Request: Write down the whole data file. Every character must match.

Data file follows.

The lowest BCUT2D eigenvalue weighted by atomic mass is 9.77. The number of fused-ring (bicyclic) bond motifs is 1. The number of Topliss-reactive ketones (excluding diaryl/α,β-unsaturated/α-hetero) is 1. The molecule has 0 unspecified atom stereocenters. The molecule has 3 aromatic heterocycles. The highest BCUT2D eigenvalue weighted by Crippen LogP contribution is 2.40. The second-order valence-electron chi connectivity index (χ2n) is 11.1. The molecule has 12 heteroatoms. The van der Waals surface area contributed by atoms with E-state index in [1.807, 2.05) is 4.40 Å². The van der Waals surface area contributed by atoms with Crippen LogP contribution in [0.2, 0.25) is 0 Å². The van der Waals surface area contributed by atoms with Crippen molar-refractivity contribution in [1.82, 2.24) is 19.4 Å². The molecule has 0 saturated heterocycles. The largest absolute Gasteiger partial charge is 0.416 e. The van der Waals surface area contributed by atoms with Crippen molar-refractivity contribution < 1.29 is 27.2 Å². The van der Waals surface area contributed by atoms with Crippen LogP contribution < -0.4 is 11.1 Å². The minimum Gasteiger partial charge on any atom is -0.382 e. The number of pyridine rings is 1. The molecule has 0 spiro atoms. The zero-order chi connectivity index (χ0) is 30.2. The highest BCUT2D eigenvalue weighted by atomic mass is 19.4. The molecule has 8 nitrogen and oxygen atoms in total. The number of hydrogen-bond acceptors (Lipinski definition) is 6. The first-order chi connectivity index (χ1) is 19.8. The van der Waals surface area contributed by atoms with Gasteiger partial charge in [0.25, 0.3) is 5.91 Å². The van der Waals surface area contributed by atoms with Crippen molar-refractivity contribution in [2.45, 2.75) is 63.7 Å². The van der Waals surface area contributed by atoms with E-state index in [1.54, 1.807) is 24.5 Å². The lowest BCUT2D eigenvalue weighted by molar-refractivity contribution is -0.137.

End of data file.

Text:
The lowest BCUT2D eigenvalue weighted by atomic mass is 9.77. The number of fused-ring (bicyclic) bond motifs is 1. The number of Topliss-reactive ketones (excluding diaryl/α,β-unsaturated/α-hetero) is 1. The molecule has 0 unspecified atom stereocenters. The molecule has 3 aromatic heterocycles. The highest BCUT2D eigenvalue weighted by Crippen LogP contribution is 2.40. The second-order valence-electron chi connectivity index (χ2n) is 11.1. The molecule has 12 heteroatoms. The van der Waals surface area contributed by atoms with E-state index in [1.807, 2.05) is 4.40 Å². The van der Waals surface area contributed by atoms with Crippen LogP contribution in [0.2, 0.25) is 0 Å². The van der Waals surface area contributed by atoms with Crippen molar-refractivity contribution in [1.82, 2.24) is 19.4 Å². The molecule has 0 saturated heterocycles. The largest absolute Gasteiger partial charge is 0.416 e. The van der Waals surface area contributed by atoms with Crippen molar-refractivity contribution < 1.29 is 27.2 Å². The van der Waals surface area contributed by atoms with Crippen LogP contribution < -0.4 is 11.1 Å². The minimum Gasteiger partial charge on any atom is -0.382 e. The number of pyridine rings is 1. The molecule has 0 spiro atoms. The zero-order chi connectivity index (χ0) is 30.2. The highest BCUT2D eigenvalue weighted by atomic mass is 19.4. The molecule has 8 nitrogen and oxygen atoms in total. The number of hydrogen-bond acceptors (Lipinski definition) is 6. The first-order chi connectivity index (χ1) is 19.8. The van der Waals surface area contributed by atoms with Gasteiger partial charge in [0.25, 0.3) is 5.91 Å². The van der Waals surface area contributed by atoms with Crippen molar-refractivity contribution in [2.45, 2.75) is 63.7 Å². The van der Waals surface area contributed by atoms with E-state index in [1.54, 1.807) is 24.5 Å². The lowest BCUT2D eigenvalue weighted by molar-refractivity contribution is -0.137.